- Under the 18th constitutional amendment 2010, legislation on mining other then the matters discussed in article 70(4) is provincial subject. The GB-ESGRO which was introduced in 2009, before the 18th constitutional amendment refers the subject matter to GB Council’s legislative list. The subject matter requires further understanding and elaboration in the context of the 18th constitutional amendment before finalizing the GB Mining Concession Rules 2014.
- The draft GB Mining Concession Rules 2014 is prepared by the concerned government department yet to be discussed in GB Council formal session for legislation purposes. Before discussions in the GB Council the draft rules should go through a multi-stakeholders consultation process to collect feedback and suggestions from the concerned stakeholders including the owner communities.
- It revealed that the draft GB Mining Concession Rules 2014 is more influenced from the Mining Concession Rules of Khyber Pakhtunkhwa and FATA, and extraordinary accommodative for corporate sector investment but is less reflective of customary laws and ownership rights of the communities. The mining concession rules should need to be reviewed and redrafted in accordance with the prevailing customary laws and ownership rights of tribes and communities of Gilgit-Baltistan.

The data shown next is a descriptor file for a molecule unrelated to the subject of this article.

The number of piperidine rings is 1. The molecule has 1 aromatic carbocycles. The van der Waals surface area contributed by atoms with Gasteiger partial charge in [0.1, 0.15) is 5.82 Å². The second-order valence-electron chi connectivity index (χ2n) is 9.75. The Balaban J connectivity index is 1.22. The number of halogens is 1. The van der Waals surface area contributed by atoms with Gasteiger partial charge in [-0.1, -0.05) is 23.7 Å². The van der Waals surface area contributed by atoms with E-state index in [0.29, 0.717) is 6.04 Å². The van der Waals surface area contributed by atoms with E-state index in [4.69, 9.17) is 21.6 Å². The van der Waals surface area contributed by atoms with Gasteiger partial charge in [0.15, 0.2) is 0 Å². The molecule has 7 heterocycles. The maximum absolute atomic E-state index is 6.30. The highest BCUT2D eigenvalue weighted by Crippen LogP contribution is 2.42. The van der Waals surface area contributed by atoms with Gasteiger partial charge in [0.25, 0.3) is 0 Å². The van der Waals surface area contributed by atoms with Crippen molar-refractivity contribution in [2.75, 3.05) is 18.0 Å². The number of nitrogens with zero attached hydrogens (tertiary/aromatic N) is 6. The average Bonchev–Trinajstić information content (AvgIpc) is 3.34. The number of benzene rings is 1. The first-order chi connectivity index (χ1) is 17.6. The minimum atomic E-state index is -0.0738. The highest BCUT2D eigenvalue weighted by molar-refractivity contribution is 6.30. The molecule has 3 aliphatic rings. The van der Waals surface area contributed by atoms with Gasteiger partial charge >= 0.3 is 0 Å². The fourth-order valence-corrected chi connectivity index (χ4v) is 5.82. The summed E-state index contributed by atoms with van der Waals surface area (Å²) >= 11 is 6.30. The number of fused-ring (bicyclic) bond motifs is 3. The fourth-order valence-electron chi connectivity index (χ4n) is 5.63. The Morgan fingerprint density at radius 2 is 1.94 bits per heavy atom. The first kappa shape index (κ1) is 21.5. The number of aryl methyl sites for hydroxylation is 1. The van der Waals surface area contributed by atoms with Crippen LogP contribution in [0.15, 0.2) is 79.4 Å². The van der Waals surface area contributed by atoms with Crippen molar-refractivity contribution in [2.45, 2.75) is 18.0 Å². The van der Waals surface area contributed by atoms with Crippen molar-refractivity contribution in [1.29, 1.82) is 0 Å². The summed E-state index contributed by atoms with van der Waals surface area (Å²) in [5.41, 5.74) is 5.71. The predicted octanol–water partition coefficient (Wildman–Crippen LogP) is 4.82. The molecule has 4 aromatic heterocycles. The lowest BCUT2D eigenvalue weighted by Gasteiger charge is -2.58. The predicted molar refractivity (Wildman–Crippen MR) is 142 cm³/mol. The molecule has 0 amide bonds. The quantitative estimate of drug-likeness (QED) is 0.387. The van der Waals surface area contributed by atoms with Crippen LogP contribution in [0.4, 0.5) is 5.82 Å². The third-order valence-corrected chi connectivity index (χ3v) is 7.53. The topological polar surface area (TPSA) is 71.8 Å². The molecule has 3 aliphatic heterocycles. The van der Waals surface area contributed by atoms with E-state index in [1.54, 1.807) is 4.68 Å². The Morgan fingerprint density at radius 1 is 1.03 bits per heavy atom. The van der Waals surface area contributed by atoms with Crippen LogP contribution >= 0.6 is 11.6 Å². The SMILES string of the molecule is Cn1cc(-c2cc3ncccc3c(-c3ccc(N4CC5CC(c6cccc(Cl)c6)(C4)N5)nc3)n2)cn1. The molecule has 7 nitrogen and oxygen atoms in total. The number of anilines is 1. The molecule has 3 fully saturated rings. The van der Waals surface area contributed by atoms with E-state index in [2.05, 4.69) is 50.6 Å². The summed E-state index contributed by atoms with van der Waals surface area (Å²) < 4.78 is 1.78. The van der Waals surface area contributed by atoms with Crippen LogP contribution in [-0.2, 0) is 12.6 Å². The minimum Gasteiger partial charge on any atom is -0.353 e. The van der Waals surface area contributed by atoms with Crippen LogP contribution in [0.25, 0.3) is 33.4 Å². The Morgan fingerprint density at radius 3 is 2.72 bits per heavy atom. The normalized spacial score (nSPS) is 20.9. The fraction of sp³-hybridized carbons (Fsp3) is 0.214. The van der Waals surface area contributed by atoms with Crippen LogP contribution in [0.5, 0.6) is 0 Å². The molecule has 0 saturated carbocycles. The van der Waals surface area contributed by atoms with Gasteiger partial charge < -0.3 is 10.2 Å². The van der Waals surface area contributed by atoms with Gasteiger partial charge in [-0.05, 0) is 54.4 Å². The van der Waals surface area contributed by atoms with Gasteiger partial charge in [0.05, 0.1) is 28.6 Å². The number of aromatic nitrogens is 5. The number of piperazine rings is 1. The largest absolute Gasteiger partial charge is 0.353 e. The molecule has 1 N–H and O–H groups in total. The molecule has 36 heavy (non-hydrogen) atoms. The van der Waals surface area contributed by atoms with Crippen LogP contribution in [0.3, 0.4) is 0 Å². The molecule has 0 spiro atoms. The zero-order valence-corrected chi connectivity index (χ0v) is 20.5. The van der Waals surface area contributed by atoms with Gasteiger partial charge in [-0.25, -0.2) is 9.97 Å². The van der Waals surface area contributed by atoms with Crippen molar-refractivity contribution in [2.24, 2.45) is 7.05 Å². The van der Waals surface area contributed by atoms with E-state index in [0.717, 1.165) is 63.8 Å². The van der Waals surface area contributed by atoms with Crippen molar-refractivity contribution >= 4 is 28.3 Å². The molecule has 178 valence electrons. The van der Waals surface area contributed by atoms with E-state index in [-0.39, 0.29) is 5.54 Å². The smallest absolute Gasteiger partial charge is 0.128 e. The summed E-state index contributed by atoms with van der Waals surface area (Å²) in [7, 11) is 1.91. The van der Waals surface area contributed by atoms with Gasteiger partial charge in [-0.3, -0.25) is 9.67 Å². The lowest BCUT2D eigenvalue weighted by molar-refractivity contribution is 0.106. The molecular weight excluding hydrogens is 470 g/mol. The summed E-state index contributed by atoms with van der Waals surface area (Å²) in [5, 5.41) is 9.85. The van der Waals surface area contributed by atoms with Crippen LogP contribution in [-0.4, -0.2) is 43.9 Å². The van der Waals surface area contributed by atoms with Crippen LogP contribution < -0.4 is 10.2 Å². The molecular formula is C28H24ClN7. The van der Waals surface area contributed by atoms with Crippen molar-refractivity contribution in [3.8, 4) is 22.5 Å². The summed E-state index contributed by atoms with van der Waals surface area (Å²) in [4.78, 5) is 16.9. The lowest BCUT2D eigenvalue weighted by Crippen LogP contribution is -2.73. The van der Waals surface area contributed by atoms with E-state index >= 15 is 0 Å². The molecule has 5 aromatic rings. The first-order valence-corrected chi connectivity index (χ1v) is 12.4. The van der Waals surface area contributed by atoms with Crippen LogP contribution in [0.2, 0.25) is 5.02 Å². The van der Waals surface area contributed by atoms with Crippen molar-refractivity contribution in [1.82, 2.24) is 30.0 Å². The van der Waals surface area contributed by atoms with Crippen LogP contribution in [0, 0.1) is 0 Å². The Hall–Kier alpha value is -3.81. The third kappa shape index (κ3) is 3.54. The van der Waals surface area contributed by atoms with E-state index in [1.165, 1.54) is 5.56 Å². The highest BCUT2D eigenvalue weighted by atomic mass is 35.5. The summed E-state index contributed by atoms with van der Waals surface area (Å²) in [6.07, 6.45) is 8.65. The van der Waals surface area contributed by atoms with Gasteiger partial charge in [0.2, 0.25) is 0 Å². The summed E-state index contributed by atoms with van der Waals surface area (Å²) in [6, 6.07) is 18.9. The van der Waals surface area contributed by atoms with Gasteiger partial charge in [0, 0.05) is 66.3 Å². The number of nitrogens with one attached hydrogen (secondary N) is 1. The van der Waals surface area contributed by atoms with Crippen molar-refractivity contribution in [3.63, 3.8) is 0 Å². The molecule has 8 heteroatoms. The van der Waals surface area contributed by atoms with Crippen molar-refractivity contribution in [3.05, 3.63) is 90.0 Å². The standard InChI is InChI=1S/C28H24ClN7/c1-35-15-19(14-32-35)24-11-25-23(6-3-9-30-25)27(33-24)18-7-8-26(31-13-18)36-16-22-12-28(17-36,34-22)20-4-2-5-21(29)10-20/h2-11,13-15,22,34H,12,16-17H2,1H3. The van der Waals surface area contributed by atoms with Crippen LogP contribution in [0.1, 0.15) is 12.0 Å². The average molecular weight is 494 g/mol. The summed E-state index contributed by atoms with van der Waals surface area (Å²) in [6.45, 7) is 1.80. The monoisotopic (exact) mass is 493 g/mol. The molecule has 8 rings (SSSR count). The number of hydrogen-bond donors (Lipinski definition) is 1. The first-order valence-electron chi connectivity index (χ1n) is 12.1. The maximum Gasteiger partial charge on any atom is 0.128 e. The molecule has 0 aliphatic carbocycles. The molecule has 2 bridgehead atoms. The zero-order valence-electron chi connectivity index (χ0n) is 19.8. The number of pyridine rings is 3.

- About 47% of the total land area in GB has been notified under various categories of protected areas by the government which is not accredited and no standards for environmental protections and biodiversity conservation are elaborated in the GB Mining Concession Rules 2014. It is recommended to develop environmental and biodiversity conservation standards for mining activities, creating restricted, partially restricted and relaxed mining zones in and around the protected areas, adopting a land use planning system and enumerating references to existing laws e.g. Environmental Protection Acts of Pakistan, Wildlife Act of Pakistan, Forest and Parks Acts/Rules, or other related laws in the Mining Concession Rules.
- International treaties, conventions and obligations on environment, mining, human rights and indigenous people should be reviewed, discussed and refined at the policy level making them relevant and applicable in the context of GB.